This is not a post about the barrier I came across as I walked to the post office on Saturday.
I had to turn into the path in the picture, which takes a 210° hairpin to the right, followed by a 110° turn back to the left – it’s sharper and more awkward than the picture makes it look. A moment’s trivial inconvenience, a moment of minimal exasperation, and on I went – as no doubt does everybody else who needs to go that way.
I am going to assume – perhaps generously – that whoever decided to put it there did not do so with the express intention of creating an unnecessary obstacle for pedestrians. But if not that, then why?
The obvious explanation is that it is there to discourage cyclists from using the path as a short cut, and for all I know, it succeeds at that perfectly. But that’s not an answer to the much more interesting question of whether the existence of the barrier is a good thing.
I think there are at least three factors which need to be looked at here (there may be more, but that’s plenty to start with):
- Harm avoided
Effectiveness is the easy one. If it is designed to discourage cyclists, does it in fact discourage cyclists? The fact of the obstacle is indisputable. It’s not impassable, because there is a necessary trade off with pushchairs and wheelchair users, but it’s probably enough to be mildly discouraging.
Externalities are reasonably clear too. The fact that I am bothering to go on about this at all is an indication that there are some. Even I couldn’t argue that they are big for any single pedestrian. Whether they are cumulatively bigger than the cumulative benefit of discouraging cyclists is another matter. Since whatever cyclists there might have been have been discouraged, it’s hard to tell.
That gets us to harm avoided. How bad would it really be if the cyclists were not discouraged? I have a feeling that the answer may well be, “not very”. That’s partly because similar barriers which get in the way of where cyclists actually want to go seem to have no effect whatsoever (I say that with no malice – this is not a post about, let alone against, cyclists – merely as an observation), and partly because in only a few yards (only to the end of the railings on the left) of shared use of a wide path, the scope for conflict should be limited.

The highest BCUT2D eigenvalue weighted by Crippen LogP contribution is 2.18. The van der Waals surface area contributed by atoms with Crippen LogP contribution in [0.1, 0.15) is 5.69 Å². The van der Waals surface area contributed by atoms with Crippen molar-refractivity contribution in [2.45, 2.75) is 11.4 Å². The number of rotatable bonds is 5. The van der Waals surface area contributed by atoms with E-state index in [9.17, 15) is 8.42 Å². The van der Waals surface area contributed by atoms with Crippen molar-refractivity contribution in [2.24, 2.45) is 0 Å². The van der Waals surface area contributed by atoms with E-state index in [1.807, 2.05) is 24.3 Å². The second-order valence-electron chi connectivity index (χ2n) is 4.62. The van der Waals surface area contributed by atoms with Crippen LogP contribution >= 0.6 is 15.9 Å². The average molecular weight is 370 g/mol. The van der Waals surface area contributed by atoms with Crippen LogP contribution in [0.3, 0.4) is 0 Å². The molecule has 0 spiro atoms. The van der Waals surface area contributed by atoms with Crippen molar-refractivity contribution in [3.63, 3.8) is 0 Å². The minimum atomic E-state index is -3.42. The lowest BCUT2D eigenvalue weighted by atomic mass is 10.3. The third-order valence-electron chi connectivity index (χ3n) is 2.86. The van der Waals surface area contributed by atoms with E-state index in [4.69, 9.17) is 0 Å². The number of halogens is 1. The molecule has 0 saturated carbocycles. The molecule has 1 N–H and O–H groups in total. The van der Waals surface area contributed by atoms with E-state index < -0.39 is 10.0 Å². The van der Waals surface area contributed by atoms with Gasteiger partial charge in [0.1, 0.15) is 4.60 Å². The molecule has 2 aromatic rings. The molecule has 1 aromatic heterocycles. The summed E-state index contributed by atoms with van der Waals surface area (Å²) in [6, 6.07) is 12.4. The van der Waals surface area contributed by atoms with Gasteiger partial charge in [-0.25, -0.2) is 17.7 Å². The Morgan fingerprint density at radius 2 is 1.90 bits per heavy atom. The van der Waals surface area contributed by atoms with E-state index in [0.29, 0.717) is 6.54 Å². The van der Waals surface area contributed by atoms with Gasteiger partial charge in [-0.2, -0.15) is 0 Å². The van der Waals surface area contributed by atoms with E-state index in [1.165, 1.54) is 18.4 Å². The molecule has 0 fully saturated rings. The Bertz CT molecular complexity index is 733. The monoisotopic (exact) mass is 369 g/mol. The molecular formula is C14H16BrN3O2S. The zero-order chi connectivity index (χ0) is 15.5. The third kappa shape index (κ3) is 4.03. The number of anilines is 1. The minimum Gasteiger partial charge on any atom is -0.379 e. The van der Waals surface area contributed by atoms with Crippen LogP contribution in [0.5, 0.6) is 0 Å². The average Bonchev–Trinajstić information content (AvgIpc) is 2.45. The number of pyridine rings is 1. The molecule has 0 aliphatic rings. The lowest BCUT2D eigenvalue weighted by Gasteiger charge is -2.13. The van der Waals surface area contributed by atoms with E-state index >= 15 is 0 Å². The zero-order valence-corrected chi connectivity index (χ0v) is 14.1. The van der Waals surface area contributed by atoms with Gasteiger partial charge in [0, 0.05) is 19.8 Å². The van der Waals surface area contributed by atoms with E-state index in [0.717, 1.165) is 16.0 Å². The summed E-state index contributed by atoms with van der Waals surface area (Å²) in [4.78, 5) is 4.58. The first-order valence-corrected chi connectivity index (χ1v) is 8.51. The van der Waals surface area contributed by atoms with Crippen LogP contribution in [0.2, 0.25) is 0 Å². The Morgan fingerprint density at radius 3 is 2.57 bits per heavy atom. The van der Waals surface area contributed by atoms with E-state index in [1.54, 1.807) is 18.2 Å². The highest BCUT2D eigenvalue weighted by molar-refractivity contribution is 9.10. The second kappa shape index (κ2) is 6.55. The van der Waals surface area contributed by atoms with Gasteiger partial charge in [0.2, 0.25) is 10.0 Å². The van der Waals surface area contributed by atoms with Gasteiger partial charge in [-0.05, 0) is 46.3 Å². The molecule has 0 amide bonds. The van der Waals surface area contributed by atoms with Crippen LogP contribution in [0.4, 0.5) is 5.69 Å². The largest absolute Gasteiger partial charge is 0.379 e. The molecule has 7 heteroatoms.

Since only a small proportion of the readers of this blog can be supposed to have an obsessive interest in the minor footpaths of south London, that’s probably more than enough on that. The real question, of course, is what this might tell us about some bigger and less obvious problems.
I think it’s the last of the three factors which most often trips up decision making. If the problem is assumed to be big, the solution will tend to be big too. And even if the problem is big, it is not unusal for it to have been made big by something which is treated separately. So, to take another local environment example, the road where I live has speed humps to slow the traffic down. But it only needs slowing down because the installation of traffic lights sped it up.
So step one should be, is the problem as big as it looks?
Step two then becomes, can we make the problem smaller?
That leaves as step three, is the problem now small enough that we can accept the risks it carries because of the positive externalities?
Reflecting further on my own recent post reinforced by some thoughts from Lost ConsCIOusness, I wonder how far skewed outcomes are a result of looking too much at effectiveness and too little at harm avoided and externalities. If the size of the problem is exaggerated, purported solutions to it will be disproportionate. And if the costs of the solution fall on users of the service or on random passers by, there is no incentive to reduce them.